Data Preprocessing

Label Converter

Every image is saved to the appropriate folder for future learning process using the label provided in the dataset along with the PDF files. The label is annotated using the gold standard in json format as shown below:

    "893872": [1, 168, 13, 1, 12, 2, 3, 26, 1, 6], 
    "890952": [151],

where keys and values are PDF names and number of pages of each sub-document in the corresponding PDF file, respectively. In the example above, the PDF file 893872.pdf has 10 sub-documents which have 1, 168, 13, 1, 12, 3, 26, 1, 6 pages, respectively. We label the starting page as 1.0 and the others as 0.0(s) so we convert the gold standard labels to one-hot-like labels. Specifically, given a gold label [2, 5, 3, 4], the converted label is: [1,0,1,0,0,0,0,1,0,0,1,0,0,0], as shown on the following figure.

Converted Labels

The converting program is shown below:

import numpy as np
def gold_to_onehot(original_indexes):
    onehot = np.array([])
    for i in original_indexes:
        temp = np.concatenate((np.ones((1)), 
        onehot = np.concatenate((onehot, temp))
    return list(onehot)


Once the text is extracted from the images using OCR, they need to be tokenized. Tokenization is the process of breaking the raw text into small chunks which can be words, phrases or sentences called tokens. These tokens help in understanding the context or developing the model for the NLP. The tokenization helps in interpreting the meaning of the text by analyzing the sequence of the words.

The most basic way to tokenize a text is to split it using special characters such as space, comma or dot. In this work, we employ a more sophisticated library called Natural Language Toolkit (nltk) for the tokenization task, as shown below:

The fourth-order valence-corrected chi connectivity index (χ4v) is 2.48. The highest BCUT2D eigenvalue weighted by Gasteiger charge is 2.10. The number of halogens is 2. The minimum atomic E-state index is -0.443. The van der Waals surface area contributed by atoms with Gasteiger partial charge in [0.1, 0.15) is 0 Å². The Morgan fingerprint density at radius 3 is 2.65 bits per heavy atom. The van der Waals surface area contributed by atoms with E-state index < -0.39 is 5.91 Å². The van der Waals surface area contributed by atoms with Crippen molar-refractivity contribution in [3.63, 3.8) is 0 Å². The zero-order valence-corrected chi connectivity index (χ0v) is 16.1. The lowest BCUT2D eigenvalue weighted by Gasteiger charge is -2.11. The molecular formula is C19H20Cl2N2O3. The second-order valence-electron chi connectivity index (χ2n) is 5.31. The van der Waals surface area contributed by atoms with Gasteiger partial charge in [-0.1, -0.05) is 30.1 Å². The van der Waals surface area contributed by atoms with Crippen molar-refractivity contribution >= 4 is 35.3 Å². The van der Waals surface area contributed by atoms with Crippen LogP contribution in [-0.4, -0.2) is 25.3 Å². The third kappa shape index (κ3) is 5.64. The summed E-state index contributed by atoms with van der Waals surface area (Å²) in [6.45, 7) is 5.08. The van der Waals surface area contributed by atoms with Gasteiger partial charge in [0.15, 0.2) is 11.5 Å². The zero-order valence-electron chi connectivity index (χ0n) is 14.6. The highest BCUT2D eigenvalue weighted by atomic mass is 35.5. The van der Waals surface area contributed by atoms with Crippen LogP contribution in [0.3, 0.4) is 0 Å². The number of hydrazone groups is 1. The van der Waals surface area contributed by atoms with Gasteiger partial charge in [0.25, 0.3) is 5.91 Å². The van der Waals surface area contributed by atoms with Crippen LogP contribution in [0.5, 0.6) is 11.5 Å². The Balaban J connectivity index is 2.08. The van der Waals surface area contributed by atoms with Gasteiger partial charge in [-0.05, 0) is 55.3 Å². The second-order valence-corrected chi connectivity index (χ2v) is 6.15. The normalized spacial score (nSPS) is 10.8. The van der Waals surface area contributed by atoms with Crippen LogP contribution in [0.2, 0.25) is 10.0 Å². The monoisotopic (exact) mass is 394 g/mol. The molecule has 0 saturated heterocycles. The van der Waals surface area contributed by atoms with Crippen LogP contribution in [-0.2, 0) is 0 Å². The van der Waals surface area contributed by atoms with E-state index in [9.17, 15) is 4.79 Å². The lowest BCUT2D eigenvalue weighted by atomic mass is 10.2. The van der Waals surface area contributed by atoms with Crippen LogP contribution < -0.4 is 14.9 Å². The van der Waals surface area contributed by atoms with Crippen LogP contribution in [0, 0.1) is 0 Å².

import nltk
def tokenize_text(text):
    tokens = []
    for sent in nltk.sent_tokenize(text):
        for word in nltk.word_tokenize(sent):
            if len(word) < 2:
    return tokens


Now we have the text and the extracted tokens. However, a machine learning model doesn’t use text or tokens to train itself but the vectors, so we have to transform the extracted text to a set of vectors for training and for inference. Gensim is a library that helps vectorizing text in NLP problems. Having a corpus which is our extracted text, we first do some preprocessing to get rid of all punctuation marks as shown in function cleanText. Gensim will take the cleaned text and train a Doc2Vec model. The basic idea is: act as if a document has another floating word-like vector, which contributes to all training predictions, and is updated like other word-vectors, but we will call it a doc-vector. Gensim’s Doc2Vec class implements this algorithm.

from bs4 import BeautifulSoup as BS

def cleanText(text):
    text = BS(text, "html.parser").text
    text = re.sub(r'\|\|\|', r' ', text)
    text = re.sub(r'\\n', r' ', text)
    text = re.sub(r'http\S+', r'<URL>', text)